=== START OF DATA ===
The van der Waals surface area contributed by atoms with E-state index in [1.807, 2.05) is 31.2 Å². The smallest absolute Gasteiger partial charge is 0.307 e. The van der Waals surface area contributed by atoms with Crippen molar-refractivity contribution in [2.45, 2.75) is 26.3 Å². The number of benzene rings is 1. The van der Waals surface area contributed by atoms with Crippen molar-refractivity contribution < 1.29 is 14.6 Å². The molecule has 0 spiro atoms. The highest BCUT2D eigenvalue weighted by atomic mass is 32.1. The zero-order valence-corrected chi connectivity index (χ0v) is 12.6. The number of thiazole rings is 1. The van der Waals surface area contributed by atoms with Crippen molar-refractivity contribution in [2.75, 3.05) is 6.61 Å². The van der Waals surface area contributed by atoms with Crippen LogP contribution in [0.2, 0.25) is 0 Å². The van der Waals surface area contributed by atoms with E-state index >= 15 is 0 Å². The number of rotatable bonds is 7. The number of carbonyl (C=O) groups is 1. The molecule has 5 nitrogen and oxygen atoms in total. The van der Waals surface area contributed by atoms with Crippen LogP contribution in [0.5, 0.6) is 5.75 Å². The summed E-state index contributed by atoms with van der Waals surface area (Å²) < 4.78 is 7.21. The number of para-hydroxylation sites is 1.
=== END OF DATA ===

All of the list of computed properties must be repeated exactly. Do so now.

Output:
The van der Waals surface area contributed by atoms with E-state index in [1.807, 2.05) is 31.2 Å². The smallest absolute Gasteiger partial charge is 0.307 e. The van der Waals surface area contributed by atoms with Crippen molar-refractivity contribution in [2.45, 2.75) is 26.3 Å². The number of benzene rings is 1. The van der Waals surface area contributed by atoms with Crippen molar-refractivity contribution < 1.29 is 14.6 Å². The molecule has 0 spiro atoms. The highest BCUT2D eigenvalue weighted by atomic mass is 32.1. The zero-order valence-corrected chi connectivity index (χ0v) is 12.6. The number of thiazole rings is 1. The van der Waals surface area contributed by atoms with Crippen molar-refractivity contribution in [2.75, 3.05) is 6.61 Å². The van der Waals surface area contributed by atoms with Crippen LogP contribution in [0.2, 0.25) is 0 Å². The van der Waals surface area contributed by atoms with E-state index >= 15 is 0 Å². The number of rotatable bonds is 7. The number of carbonyl (C=O) groups is 1. The molecule has 5 nitrogen and oxygen atoms in total. The van der Waals surface area contributed by atoms with Crippen LogP contribution in [0.5, 0.6) is 5.75 Å². The summed E-state index contributed by atoms with van der Waals surface area (Å²) < 4.78 is 7.21. The number of para-hydroxylation sites is 1.